The latest instalment in Adam Sandler’s apparently never-ending association with Netflix is also one of the best. Instead of a frivolous comedy (like “Hubie Halloween”), “Hustle” is a sports drama starring Sandler as a washed-up scout with coaching ambitions who meets an unexpected phenom with a checkered background in Spain (played by actual NBA player Juancho Hernangómez). It’s fine that “Hustle” doesn’t exactly break new ground.
It’s poignant and motivating, and it’s wonderfully shot and edited, with great performances from Sandler and Hernangómez, as well as Queen Latifah, Robert Duvall, and Ben Foster (as Sandler’s boss) (as his workplace nemesis). There are also lots of cameos by NBA stars past and present (Anthony Edwards is fantastic as Hernangómez’s on-court opponent), thanks to LeBron James’ involvement as a producer. What else do you require?
Netflix is a great place to start. Jennifer Lopez’s documentary “Halftime,” which will premiere on June 14, will follow the actress and singer as she navigates her way to stardom. Lopez, who is known for her meticulous choreography as well as her career acting in rom coms and other more tabloid-y topics such as her dating history, gives an inside look at what it’s like to be her and the challenges she faced in completing big projects like her historic Super Bowl halftime performance in February 2020.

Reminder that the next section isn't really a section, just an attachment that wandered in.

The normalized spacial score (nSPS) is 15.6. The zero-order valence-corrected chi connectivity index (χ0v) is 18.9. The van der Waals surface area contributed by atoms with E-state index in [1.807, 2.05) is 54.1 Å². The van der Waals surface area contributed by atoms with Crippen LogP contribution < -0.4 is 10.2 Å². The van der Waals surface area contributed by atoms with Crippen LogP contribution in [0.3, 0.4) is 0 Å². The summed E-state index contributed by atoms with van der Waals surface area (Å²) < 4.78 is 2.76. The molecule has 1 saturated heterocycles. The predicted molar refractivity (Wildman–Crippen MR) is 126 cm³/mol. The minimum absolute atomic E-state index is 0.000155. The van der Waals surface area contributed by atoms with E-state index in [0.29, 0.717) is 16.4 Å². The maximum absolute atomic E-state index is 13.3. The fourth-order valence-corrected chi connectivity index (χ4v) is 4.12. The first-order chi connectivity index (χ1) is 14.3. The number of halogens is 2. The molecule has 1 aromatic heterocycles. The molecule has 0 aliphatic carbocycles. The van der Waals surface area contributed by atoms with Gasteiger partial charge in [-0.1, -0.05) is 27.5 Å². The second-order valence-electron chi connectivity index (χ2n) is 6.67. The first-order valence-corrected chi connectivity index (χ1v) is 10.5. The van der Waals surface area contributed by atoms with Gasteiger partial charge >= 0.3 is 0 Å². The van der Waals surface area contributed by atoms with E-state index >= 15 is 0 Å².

Lopez’s beau, Ben Affleck, appears in the documentary, which includes footage of Lopez rehearsing her concerts, hanging out with her kids, and discussing her performances. Following the success of “Marry Me,” which reminded people of JLo’s brilliance, this documentary is sure to increase Jenny’s admiration.
Director Joseph Kosinski currently has the hottest movie in the world with “Top Gun: Maverick,” and he may soon have the top streaming movie with “Spiderhead,” which will be released on Netflix on June 17th. (Given that the sequel to “Top Gun” was completed years ago, it’s easy to see how he could fit in another film.) “Spiderhead” is unmistakably a pandemic film, a single-location thriller with a small cast and a focus on huge concepts and a lavish set.
This, however, isn’t a flaw; it’s a feature. Miles Teller plays a prisoner who volunteers for a more lenient sentence at a covert facility where mood-altering drug is being tested; Jurnee Smollett plays his crush. Chris Hemsworth plays the beautiful scientist conducting the tests, bringing some of the fire he brought to the underappreciated “Bad Times at the El Royale.” The less you know about “Spiderhead,” based on George Saunders’ short story that first appeared in the New Yorker, the better.
Love & Gelato
The Italian-language film adaption of this romance story, loosely based on Jenna Evans Welch’s book “Love & Gelato,” will be released on Netflix on June 22. Lina (Susannah Skaggs) promises her mother, who is diagnosed with cancer in the novel, that she will visit Rome. Lina is a bright young lady who is about to begin her academic career.
She meets Lorenzo, “Ren” (Tobia De Angelis) in Italy and feels a connection with him. She also falls in love with the nation, the food, and other aspects of it, as she learns more about herself and her history and future. “Love & Gelato” will follow the trend of Young Adult summer book adaption films that have begun to emerge, such as Netflix’s “Along for the Ride,” which premiered in May.